Working in AWN’s Traditional Territory
Manâcihtâwin · Respectful Relationships Between All Beings · ᒪᓇᒋᐦᑐᐃᐧᐣ
Our People hold irreplaceable knowledge and skills that have been passed down through the generations from our Ancestors. Nehiyaw pimatisiwin ᓀᐦᐃᔭᐤ ᐱᒪᑎᓯᐃᐧᐣ is the Cree way of life. Elders interpret Nehiyaw pimatisiwin as our People’s relationship to the land; a foundation of our identity . The Aseniwuche Winewak lived traditionally for many years, long before Grande Cache was established. Our Ancestors travelled extensively through our Traditional Territory sustaining themselves by hunting, fishing, trapping, guiding and harvesting medicines. Our Ancestors and Elders worked hard to support themselves, their families and the community practicing traditional ways and participating in local commerce trading furs and crafts. Today, the new generation stands with a foot in two worlds: the world of our Ancestors and the world of our children. Understanding we exist in both worlds, we apply this approach to our Consultation, Land and Resources work.
In 2004, the Province of Alberta introduced The Alberta First Nations Consultation Policy on Land Management and Resource Development. The policy requires resource developers to consult with the Indigenous communities whose traditional lands and livelihoods are impacted by the proposed work. However, the policy does not provide regulated procedures or clear direction about what constitutes adequate consultation. AWN has taken a leadership role in developing effective, pragmatic Indigenous consultative mechanisms that reflect the values of our People and respect the values of our neighbors. We believe that successful consultation integrates Traditional Knowledge and scientific knowledge. We depend on the land, and we want to make sure that future generations of all Albertans can enjoy its beauty and bounty.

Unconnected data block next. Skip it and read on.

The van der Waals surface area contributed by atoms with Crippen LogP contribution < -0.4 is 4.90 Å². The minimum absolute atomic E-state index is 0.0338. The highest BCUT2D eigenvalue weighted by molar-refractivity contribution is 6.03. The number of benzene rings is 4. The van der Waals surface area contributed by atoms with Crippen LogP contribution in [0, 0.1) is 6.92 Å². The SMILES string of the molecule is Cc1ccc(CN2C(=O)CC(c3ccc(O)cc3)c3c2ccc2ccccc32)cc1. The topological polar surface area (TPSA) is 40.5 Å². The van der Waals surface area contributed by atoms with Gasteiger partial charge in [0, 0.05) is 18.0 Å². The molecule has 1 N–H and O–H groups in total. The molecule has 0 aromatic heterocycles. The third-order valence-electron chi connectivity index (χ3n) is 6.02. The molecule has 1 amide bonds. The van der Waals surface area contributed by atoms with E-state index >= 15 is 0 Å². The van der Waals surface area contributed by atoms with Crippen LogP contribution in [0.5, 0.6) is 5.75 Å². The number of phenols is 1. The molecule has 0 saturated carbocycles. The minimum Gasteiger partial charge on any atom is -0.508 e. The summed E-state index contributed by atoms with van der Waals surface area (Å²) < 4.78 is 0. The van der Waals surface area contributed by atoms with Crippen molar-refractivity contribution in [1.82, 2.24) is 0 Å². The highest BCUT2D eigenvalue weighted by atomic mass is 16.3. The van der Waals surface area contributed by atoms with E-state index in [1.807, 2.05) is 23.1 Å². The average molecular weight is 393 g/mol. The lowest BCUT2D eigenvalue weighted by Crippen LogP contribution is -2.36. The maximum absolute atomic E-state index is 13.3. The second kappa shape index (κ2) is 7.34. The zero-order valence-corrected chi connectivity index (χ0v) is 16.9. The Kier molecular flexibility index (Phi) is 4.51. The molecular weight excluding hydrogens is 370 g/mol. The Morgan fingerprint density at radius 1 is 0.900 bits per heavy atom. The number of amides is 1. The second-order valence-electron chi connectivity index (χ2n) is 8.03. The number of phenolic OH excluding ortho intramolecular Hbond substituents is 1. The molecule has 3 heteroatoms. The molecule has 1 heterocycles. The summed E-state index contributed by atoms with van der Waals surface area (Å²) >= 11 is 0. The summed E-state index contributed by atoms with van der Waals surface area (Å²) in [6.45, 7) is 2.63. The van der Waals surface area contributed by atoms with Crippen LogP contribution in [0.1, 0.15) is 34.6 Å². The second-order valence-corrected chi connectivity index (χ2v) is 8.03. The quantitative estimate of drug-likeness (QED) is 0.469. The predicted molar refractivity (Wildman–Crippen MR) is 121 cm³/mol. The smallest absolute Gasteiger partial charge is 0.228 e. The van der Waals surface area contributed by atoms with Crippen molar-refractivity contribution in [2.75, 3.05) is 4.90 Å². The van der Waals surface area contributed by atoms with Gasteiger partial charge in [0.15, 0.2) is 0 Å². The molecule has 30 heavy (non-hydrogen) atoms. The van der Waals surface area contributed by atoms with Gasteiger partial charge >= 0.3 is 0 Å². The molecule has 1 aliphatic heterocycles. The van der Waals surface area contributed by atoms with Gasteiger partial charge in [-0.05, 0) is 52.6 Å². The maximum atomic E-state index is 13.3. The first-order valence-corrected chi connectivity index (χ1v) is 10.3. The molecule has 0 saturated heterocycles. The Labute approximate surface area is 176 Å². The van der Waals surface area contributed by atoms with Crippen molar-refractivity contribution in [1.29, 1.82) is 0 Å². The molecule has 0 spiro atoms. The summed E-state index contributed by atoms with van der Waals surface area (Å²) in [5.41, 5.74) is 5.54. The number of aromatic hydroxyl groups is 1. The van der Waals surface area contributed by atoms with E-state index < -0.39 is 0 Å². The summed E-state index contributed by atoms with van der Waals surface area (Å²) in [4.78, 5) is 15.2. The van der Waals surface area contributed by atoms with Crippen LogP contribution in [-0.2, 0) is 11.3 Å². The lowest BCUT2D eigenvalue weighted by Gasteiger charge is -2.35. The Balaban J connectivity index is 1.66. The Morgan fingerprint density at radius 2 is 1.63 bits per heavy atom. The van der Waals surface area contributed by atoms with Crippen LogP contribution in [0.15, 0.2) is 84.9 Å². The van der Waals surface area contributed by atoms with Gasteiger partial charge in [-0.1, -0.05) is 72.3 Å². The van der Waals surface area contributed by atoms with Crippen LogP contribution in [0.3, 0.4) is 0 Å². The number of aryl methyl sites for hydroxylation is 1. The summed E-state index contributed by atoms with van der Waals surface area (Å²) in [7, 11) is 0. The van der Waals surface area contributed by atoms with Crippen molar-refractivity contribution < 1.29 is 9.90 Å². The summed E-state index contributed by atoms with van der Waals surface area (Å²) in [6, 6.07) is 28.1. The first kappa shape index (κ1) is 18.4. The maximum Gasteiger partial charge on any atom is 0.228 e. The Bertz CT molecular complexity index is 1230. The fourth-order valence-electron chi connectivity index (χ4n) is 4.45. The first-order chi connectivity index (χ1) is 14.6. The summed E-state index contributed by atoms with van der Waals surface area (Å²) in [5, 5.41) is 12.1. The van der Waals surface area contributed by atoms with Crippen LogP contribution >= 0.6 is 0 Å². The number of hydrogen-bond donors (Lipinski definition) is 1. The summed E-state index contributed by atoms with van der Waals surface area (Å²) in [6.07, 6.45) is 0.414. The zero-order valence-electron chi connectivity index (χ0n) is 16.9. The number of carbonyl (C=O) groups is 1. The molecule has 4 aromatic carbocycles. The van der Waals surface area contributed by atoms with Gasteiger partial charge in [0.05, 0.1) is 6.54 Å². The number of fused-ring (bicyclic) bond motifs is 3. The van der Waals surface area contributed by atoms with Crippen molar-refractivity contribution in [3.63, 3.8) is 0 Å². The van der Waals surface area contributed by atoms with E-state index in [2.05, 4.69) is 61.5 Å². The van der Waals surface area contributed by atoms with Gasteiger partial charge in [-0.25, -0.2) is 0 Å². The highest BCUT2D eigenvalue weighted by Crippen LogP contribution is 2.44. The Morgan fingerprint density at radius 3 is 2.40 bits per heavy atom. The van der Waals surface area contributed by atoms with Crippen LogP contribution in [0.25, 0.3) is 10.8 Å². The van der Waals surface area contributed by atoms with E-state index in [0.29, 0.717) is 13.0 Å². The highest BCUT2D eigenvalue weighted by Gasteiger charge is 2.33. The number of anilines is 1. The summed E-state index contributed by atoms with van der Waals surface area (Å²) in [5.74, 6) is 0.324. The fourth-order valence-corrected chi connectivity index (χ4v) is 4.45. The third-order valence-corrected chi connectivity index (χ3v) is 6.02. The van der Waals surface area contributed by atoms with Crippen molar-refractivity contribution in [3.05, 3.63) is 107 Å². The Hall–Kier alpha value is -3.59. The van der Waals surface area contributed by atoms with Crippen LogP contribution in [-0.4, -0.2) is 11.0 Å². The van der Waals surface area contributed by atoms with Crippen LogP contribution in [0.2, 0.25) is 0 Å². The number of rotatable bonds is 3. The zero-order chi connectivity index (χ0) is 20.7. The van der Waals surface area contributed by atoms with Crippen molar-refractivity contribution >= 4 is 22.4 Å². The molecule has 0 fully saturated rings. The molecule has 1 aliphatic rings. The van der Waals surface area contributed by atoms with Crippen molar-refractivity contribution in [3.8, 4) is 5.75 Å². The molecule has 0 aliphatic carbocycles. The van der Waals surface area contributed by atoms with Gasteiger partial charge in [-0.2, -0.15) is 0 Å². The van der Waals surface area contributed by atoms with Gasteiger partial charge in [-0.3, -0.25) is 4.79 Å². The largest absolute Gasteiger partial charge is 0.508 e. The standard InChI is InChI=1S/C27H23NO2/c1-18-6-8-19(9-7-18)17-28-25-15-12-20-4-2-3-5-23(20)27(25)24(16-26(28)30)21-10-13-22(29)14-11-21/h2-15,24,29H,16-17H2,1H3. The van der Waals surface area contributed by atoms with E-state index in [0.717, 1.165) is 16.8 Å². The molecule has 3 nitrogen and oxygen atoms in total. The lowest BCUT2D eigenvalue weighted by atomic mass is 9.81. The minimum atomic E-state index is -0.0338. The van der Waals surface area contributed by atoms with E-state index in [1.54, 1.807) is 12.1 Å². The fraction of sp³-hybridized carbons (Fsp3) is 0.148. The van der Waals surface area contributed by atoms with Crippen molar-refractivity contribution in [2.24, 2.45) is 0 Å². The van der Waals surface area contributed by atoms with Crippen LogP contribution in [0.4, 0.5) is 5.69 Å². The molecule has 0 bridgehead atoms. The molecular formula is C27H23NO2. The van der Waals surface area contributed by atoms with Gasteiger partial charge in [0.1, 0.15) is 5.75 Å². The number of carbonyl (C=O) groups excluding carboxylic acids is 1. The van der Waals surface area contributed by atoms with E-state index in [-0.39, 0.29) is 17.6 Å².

Sustainable · Kākīkiy Cetakahk · To Be Always in Existence
 From interviews with Elders completed in 2018 by JOHANNE JOHNSON, Wahkohtowin Lodge Researcher, AS PART OF HER Master of Arts in Native Studies.
 From an interview with Tom McDonald completed on July 23, 2018 by JOHANNE JOHNSON, Wahkohtowin Lodge Research, AS PART OF HER Master of Arts in Native Studies.